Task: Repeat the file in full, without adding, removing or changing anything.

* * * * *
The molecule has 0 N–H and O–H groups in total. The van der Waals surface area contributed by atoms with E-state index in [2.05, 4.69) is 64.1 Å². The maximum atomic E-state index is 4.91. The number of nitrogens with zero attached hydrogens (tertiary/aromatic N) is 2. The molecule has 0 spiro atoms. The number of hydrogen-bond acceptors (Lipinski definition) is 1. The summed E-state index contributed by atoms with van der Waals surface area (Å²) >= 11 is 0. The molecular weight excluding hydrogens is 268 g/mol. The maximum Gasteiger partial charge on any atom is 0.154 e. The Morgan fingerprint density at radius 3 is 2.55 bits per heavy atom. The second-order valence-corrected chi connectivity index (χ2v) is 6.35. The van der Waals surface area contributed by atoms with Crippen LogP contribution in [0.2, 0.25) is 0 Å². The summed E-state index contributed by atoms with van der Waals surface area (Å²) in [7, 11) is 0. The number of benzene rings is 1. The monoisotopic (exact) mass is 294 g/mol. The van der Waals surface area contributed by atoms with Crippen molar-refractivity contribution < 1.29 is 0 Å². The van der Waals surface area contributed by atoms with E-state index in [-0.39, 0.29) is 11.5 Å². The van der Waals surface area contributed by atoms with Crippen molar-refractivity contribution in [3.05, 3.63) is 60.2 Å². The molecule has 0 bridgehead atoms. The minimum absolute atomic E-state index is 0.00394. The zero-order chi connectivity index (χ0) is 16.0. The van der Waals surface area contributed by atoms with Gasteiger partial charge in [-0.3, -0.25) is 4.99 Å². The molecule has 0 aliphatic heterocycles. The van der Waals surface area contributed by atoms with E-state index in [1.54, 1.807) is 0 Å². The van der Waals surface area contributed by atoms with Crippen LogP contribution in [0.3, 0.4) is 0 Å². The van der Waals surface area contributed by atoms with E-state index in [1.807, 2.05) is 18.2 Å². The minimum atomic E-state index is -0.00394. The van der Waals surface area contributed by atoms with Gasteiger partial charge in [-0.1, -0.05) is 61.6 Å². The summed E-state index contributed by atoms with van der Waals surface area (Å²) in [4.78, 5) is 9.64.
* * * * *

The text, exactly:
The molecule has 0 N–H and O–H groups in total. The van der Waals surface area contributed by atoms with E-state index in [2.05, 4.69) is 64.1 Å². The maximum atomic E-state index is 4.91. The number of nitrogens with zero attached hydrogens (tertiary/aromatic N) is 2. The molecule has 0 spiro atoms. The number of hydrogen-bond acceptors (Lipinski definition) is 1. The summed E-state index contributed by atoms with van der Waals surface area (Å²) >= 11 is 0. The molecular weight excluding hydrogens is 268 g/mol. The maximum Gasteiger partial charge on any atom is 0.154 e. The Morgan fingerprint density at radius 3 is 2.55 bits per heavy atom. The second-order valence-corrected chi connectivity index (χ2v) is 6.35. The van der Waals surface area contributed by atoms with Crippen LogP contribution in [0.2, 0.25) is 0 Å². The summed E-state index contributed by atoms with van der Waals surface area (Å²) in [7, 11) is 0. The number of benzene rings is 1. The monoisotopic (exact) mass is 294 g/mol. The van der Waals surface area contributed by atoms with Crippen molar-refractivity contribution < 1.29 is 0 Å². The van der Waals surface area contributed by atoms with E-state index in [-0.39, 0.29) is 11.5 Å². The van der Waals surface area contributed by atoms with Crippen molar-refractivity contribution in [3.05, 3.63) is 60.2 Å². The molecule has 0 bridgehead atoms. The minimum absolute atomic E-state index is 0.00394. The zero-order chi connectivity index (χ0) is 16.0. The van der Waals surface area contributed by atoms with Gasteiger partial charge in [-0.3, -0.25) is 4.99 Å². The molecule has 0 aliphatic heterocycles. The van der Waals surface area contributed by atoms with E-state index in [1.54, 1.807) is 0 Å². The van der Waals surface area contributed by atoms with Crippen LogP contribution in [0.3, 0.4) is 0 Å². The van der Waals surface area contributed by atoms with E-state index in [1.807, 2.05) is 18.2 Å². The minimum atomic E-state index is -0.00394. The van der Waals surface area contributed by atoms with Gasteiger partial charge in [-0.1, -0.05) is 61.6 Å². The summed E-state index contributed by atoms with van der Waals surface area (Å²) in [4.78, 5) is 9.64.